[42] People v. Santos, 562 Phil. 458, 471 (2007), citing People v. Tan, 401 Phil. 259, 273 (2000).

[43] IRR of RA 9165, Art. II, Section 21 (a).

[44] People v. Ceralde, G.R. No. 228894, August 7, 2017, 834 SCRA 613, 625.

[45] People v. Dela Victoria, G.R. No. 233325, April 16, 2018, accessed at < http://elibrary.judiciary.gov.ph/thebookshelf/showdocs/1/64112 >; People v. Descalso, G.R. No. 230065, March 14, 2018, accessed at < http://elibrary.judiciary.gov.ph/thebookshelf/showdocs/1/64066 >; People v. Año, G.R. No. 230070, March 14, 2018, accessed at < http://elibrary.judiciary.gov.ph/thebookshelf/showdocs/1/63982 >; People v. Lumaya, G.R. No. 231983, March 7, 2018, accessed at < http://elibrary.judiciary.gov.ph/thebookshelf/showdocs/1/63985 >; People v. Magsano, G.R. No. 231050, February 28, 2018, accessed at < http://elibrary.judiciary.gov.ph/thebookshelf/showdocs/1/63959 >; People v. Ramos, G.R. No. 233744, February 28, 2018, accessed at < http://elibrary.judiciary.gov.ph/thebookshelf/showdocs/1/63948 >; People v. Manansala, G.R. No. 229092, February 21,2018, accessed at < http://elibrary.judiciary.gov.ph/thebookshelf/showdocs/1/63936 >; People v. Paz, G.R. No. 229512, January 31, 2018, accessed at < http://elibrary.judiciary.gov.ph/thebookshelf/showdocs/1/63919 >; People v. Miranda, G.R. No. 229671, January 31, 2018, accessed at < http://elibrary.judiciary.gov.ph/thebookshelf/showdocs/1/63999 >; People v. Mamangon, G.R. No. 229102, January 29,2018, accessed at < http://elibrary.judiciary.gov.ph/thebookshelf/showdocs/1/64016 >; People v. Jugo, G.R. No. 231792, January 29, 2018, accessed at < http://elibrary.judiciary.gov.ph/thebookshelf/showdocs/1/63908 >; People v. Alvaro, G.R. No. 225596, January 10, 2018, accessed at < http://elibrary.judiciary.gov.ph/thebookshelf/showdocs/1/63871 >; People v. Almorfe, 631 Phil. 51, 60 (2010).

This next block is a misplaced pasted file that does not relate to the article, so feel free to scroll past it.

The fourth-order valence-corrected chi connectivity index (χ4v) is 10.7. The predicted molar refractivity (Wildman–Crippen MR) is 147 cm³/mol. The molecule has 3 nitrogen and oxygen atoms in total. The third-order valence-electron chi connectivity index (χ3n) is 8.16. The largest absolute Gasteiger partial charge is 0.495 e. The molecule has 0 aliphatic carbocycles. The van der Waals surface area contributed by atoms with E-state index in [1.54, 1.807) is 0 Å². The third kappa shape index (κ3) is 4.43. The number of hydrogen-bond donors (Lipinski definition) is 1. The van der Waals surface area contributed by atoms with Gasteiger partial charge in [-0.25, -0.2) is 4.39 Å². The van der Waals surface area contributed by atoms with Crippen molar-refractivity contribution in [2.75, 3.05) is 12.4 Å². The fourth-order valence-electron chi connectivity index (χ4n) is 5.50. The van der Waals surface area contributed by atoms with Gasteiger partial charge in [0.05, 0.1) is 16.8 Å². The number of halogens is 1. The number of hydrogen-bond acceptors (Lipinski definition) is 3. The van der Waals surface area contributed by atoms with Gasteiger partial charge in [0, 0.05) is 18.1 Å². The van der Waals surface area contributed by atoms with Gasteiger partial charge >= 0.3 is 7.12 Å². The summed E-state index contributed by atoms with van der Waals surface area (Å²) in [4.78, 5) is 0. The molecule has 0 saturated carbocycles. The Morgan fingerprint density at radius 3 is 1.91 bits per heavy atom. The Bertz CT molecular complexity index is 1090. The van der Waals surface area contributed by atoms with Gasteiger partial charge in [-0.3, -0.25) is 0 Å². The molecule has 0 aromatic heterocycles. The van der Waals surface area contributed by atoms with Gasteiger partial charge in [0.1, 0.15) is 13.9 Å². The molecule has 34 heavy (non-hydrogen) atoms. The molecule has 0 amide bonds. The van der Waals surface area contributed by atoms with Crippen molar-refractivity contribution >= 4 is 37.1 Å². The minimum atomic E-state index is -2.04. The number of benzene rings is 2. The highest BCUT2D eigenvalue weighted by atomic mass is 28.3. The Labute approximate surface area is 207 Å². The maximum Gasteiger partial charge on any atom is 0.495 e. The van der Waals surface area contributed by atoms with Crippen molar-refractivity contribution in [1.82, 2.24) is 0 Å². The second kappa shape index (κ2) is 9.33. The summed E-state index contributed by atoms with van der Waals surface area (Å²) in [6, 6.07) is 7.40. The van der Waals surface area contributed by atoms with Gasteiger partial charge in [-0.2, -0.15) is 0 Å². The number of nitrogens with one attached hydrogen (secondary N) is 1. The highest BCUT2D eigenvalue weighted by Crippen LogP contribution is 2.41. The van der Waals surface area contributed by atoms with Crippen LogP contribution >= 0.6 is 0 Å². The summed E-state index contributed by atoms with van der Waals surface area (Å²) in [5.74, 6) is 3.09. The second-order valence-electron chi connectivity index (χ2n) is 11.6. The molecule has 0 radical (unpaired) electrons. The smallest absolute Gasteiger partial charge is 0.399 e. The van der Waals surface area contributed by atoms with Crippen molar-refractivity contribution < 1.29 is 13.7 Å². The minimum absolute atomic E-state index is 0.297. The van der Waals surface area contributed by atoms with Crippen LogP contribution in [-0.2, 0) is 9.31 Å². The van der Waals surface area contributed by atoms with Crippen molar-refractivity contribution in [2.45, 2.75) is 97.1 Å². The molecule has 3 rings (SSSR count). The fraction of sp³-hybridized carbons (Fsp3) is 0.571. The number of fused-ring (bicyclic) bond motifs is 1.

[46] TSN, March 11, 2004, pp. 13-14.

[47] TSN, April 20, 2004, p. 21.

[48] TSN, May 14, 2009, pp. 9-10.

[49] G.R. No. 228890, April 18, 2018, accessed at < http://elibrary.judiciary.gov.ph/thebookshelf/showdocs/1/64241 >.

[50] 736 Phil. 749 (2014).

[51] Id. at 764.

[52] People v. Tomawis, supra note 49.

[53] TSN, March 11, 2004, p. 5-7.

[54] People v. Ramos, 791 Phil. 162, 175 (2016).

[55] People v. Mendoza, supra note 50 at 764.

[56] See People v. Alagarme, 754 Phil. 449, 461 (2015).

[57] See People v. Sumili, 753 Phil. 342, 350 (2015).

[58] 797 Phil. 671 (2016).

[59] Id. at 690.